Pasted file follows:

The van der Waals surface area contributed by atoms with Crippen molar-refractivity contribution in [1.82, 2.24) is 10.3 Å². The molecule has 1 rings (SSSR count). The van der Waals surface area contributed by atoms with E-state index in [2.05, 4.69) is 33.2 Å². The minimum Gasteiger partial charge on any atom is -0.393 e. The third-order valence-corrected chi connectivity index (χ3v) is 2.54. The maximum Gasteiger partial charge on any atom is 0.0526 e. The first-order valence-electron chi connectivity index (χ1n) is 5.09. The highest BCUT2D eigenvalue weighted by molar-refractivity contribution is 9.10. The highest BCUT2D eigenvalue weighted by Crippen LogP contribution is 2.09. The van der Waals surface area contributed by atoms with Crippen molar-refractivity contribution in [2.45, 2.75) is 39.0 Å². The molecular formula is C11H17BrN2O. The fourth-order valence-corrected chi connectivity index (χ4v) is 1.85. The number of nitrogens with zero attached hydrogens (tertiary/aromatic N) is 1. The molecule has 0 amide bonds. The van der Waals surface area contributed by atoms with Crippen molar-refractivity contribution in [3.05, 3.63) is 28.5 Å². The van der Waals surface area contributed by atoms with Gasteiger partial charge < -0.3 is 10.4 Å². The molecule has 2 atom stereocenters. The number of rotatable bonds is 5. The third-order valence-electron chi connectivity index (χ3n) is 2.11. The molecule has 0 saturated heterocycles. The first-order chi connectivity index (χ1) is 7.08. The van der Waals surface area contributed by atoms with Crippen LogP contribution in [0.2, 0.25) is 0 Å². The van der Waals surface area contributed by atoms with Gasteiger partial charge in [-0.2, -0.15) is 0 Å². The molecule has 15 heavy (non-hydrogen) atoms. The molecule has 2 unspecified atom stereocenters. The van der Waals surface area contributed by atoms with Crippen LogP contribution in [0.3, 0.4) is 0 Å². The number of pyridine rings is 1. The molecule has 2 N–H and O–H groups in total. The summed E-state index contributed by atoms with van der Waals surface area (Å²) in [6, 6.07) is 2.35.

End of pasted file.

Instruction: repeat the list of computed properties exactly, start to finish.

The van der Waals surface area contributed by atoms with Crippen molar-refractivity contribution in [1.82, 2.24) is 10.3 Å². The molecule has 1 rings (SSSR count). The van der Waals surface area contributed by atoms with E-state index in [2.05, 4.69) is 33.2 Å². The minimum Gasteiger partial charge on any atom is -0.393 e. The third-order valence-corrected chi connectivity index (χ3v) is 2.54. The maximum Gasteiger partial charge on any atom is 0.0526 e. The first-order valence-electron chi connectivity index (χ1n) is 5.09. The highest BCUT2D eigenvalue weighted by molar-refractivity contribution is 9.10. The highest BCUT2D eigenvalue weighted by Crippen LogP contribution is 2.09. The van der Waals surface area contributed by atoms with Crippen molar-refractivity contribution in [2.45, 2.75) is 39.0 Å². The molecular formula is C11H17BrN2O. The fourth-order valence-corrected chi connectivity index (χ4v) is 1.85. The number of nitrogens with zero attached hydrogens (tertiary/aromatic N) is 1. The molecule has 0 amide bonds. The van der Waals surface area contributed by atoms with Crippen molar-refractivity contribution in [3.05, 3.63) is 28.5 Å². The van der Waals surface area contributed by atoms with Gasteiger partial charge < -0.3 is 10.4 Å². The molecule has 2 atom stereocenters. The number of rotatable bonds is 5. The third-order valence-electron chi connectivity index (χ3n) is 2.11. The molecule has 0 saturated heterocycles. The first-order chi connectivity index (χ1) is 7.08. The van der Waals surface area contributed by atoms with Crippen LogP contribution in [0.2, 0.25) is 0 Å². The van der Waals surface area contributed by atoms with Gasteiger partial charge in [-0.2, -0.15) is 0 Å². The molecule has 15 heavy (non-hydrogen) atoms. The molecule has 2 unspecified atom stereocenters. The van der Waals surface area contributed by atoms with Crippen LogP contribution in [0.3, 0.4) is 0 Å². The number of pyridine rings is 1. The molecule has 2 N–H and O–H groups in total. The summed E-state index contributed by atoms with van der Waals surface area (Å²) in [6, 6.07) is 2.35.